We’ll all be tuning in for the athletics on Super Saturday, but we think there are other more surprising Olympic sports that deserve a bit more attention from us spectators. Although not necessarily surprising for the participants who spend weeks, months and years training for their one shot at a medal, these events might raise a few eyebrows with the average audience member. Keep an eye out for them in the Olympic schedules and you might find yourself a new sport to follow.
Ok, so Rugby isn’t exactly an unusual sport in itself, but its inclusion in the Olympics might be considered surprising by some. This version of the game is making its Olympic return in 2016, after the game was played as an event between 1900 to 1924. Rugby Sevens is pretty much exactly what it says it is – seven players on each team play two seven minute halves in a short, sharp game where they attempt to score as many tries and penalties as possible – the perfect spectator sport! And rugby enthusiasts can join the fun to a greater extent thanks to the latest England Rugby voucher codes that save them money on a wide range of rugby accessories and sportswear. You may already be familiar with Rugby Sevens from its appearances in the Commonwealth Games since 1988 and it is on the list of ‘core’ Commonwealth Games sports, ensuring it will always be played there. Let’s hope after 2016, it’s Olympic future will be just as secure.
Possibly the Olympic event which inspires the most scratching of heads, many might assume it’s an athletics event, but they’d be wrong. Or would they? The truth is the Modern Pentathlon straddles various different disciplines, making its participants the ultimate all-rounders. Despite its name, the Modern Pentathlon is one of the more traditional events and competitors take part in fencing, 200m freestyle swimming, show jumping, pistol shooting and a 3200m cross-country run over the course of one day (it was originally over four or five days, but this was changed in 1966 to make it more audience-friendly). Even though it is ‘core’ Olympic sport, its future hangs in the balance and is only guaranteed to be on the Olympic programme until 2020. Whether we’ll continued to be perplexed by this one remains to be seen…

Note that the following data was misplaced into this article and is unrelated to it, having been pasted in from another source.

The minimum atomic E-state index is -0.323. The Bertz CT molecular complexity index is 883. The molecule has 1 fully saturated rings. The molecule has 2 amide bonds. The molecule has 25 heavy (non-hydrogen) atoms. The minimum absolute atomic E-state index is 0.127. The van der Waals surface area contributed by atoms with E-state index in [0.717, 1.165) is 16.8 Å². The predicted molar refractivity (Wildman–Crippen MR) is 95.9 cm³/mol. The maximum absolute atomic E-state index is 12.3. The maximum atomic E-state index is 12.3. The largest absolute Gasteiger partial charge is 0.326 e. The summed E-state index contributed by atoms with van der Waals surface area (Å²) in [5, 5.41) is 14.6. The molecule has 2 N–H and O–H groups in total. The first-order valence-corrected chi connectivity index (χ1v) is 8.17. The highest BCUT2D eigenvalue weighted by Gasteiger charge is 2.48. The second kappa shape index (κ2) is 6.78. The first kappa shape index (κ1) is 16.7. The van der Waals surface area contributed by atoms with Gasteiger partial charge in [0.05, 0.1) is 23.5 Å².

A combination of strength and artistic flourishes, this is essentially the underwater version of team gymnastics although you might be surprised to find that it’s been an Olympic sport since 1984. The USA, Canada, Japan and Russia have dominated the sport in the past, and these days there are only duet and team events, although a solo event did take place previously. For those who are inspired to get in the pool by this great event, UK Swimwear promo codes can offer great savings on a wide choice of sports and beach swimwear, and synchronized swimming may be a women’s only event for now, but we think there’s no reason why men can’t do this one too at some point in the future…
Yes, it might sound like something that only takes place in the school playground, but handball made its Olympic debut in the 1936 Berlin games. Back then it was played outside, but since 1972 it has been an indoor event. It involves teams of seven players playing a game of two thirty minute halves where they have to pass the ball by hand (obviously) and get it in the other team’s goal. So far, so self-explanatory, but this wins as a spectator sport for the sheer amount of goals – it’s not uncommon for a team to score twenty each in a game.
This has become a must-watch since its inclusion in the 2008 Beijing Games, but it still somehow comes as something of a surprise to remember that its now an Olympic sport. No longer a cycling underdog, BMX cemented its popularity in London 2012 and is now set to be one of the most watched cycling events in Rio. The success of online savings tools such as SourceBMX discount vouchers shows that many have been inspired by the last couple of games, but there’s still something different about it that sets it apart from the other events, cycling or otherwise. Long may it continue its Olympic status!
If you’re going to be glued to the TV set over the course of the Olympic games, make sure you take some time out to explore one of these lesser-known and unusual sports. With many interactive and catch-up services now available, there’s no longer any excuse to miss out on that synchronized swimming set piece or gruelling handball decider!
By Anna Scott, 27th July 2016